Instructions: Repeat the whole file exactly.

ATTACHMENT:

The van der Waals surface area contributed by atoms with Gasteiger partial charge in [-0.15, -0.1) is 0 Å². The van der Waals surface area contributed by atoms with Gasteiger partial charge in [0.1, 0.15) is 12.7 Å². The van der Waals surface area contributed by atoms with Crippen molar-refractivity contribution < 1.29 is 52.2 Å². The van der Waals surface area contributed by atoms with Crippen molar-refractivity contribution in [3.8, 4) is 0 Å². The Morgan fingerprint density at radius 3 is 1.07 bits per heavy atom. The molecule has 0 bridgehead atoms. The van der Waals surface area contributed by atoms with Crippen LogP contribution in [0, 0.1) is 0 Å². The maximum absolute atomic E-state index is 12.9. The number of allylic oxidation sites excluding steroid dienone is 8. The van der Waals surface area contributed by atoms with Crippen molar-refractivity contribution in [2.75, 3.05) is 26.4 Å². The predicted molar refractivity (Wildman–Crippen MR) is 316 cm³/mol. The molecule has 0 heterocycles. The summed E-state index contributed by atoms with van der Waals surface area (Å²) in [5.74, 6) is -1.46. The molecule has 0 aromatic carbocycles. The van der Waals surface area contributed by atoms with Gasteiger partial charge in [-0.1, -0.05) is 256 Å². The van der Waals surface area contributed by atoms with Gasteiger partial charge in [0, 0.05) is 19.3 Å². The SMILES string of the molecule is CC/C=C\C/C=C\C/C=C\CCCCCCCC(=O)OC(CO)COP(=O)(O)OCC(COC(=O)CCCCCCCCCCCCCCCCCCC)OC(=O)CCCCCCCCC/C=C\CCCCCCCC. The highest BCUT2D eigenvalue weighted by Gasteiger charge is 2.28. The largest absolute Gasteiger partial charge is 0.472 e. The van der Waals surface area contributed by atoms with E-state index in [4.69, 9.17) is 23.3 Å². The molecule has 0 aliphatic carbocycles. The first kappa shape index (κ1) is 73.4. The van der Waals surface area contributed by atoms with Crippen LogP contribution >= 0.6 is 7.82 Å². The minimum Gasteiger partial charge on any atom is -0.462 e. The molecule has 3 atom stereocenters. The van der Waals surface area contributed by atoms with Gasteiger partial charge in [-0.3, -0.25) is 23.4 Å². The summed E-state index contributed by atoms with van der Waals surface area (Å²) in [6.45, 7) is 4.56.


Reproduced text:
The van der Waals surface area contributed by atoms with Gasteiger partial charge in [-0.15, -0.1) is 0 Å². The van der Waals surface area contributed by atoms with Gasteiger partial charge in [0.1, 0.15) is 12.7 Å². The van der Waals surface area contributed by atoms with Crippen molar-refractivity contribution < 1.29 is 52.2 Å². The van der Waals surface area contributed by atoms with Crippen molar-refractivity contribution in [3.8, 4) is 0 Å². The Morgan fingerprint density at radius 3 is 1.07 bits per heavy atom. The molecule has 0 bridgehead atoms. The van der Waals surface area contributed by atoms with Crippen LogP contribution in [0, 0.1) is 0 Å². The maximum absolute atomic E-state index is 12.9. The number of allylic oxidation sites excluding steroid dienone is 8. The van der Waals surface area contributed by atoms with Crippen molar-refractivity contribution in [2.75, 3.05) is 26.4 Å². The predicted molar refractivity (Wildman–Crippen MR) is 316 cm³/mol. The molecule has 0 heterocycles. The summed E-state index contributed by atoms with van der Waals surface area (Å²) in [5.74, 6) is -1.46. The molecule has 0 aromatic carbocycles. The van der Waals surface area contributed by atoms with Gasteiger partial charge in [-0.1, -0.05) is 256 Å². The van der Waals surface area contributed by atoms with Gasteiger partial charge in [0, 0.05) is 19.3 Å². The SMILES string of the molecule is CC/C=C\C/C=C\C/C=C\CCCCCCCC(=O)OC(CO)COP(=O)(O)OCC(COC(=O)CCCCCCCCCCCCCCCCCCC)OC(=O)CCCCCCCCC/C=C\CCCCCCCC. The highest BCUT2D eigenvalue weighted by Gasteiger charge is 2.28. The largest absolute Gasteiger partial charge is 0.472 e. The van der Waals surface area contributed by atoms with E-state index in [4.69, 9.17) is 23.3 Å². The molecule has 0 aliphatic carbocycles. The first kappa shape index (κ1) is 73.4. The van der Waals surface area contributed by atoms with Crippen LogP contribution >= 0.6 is 7.82 Å². The minimum Gasteiger partial charge on any atom is -0.462 e. The molecule has 3 atom stereocenters. The van der Waals surface area contributed by atoms with Gasteiger partial charge in [-0.3, -0.25) is 23.4 Å². The summed E-state index contributed by atoms with van der Waals surface area (Å²) in [6.45, 7) is 4.56.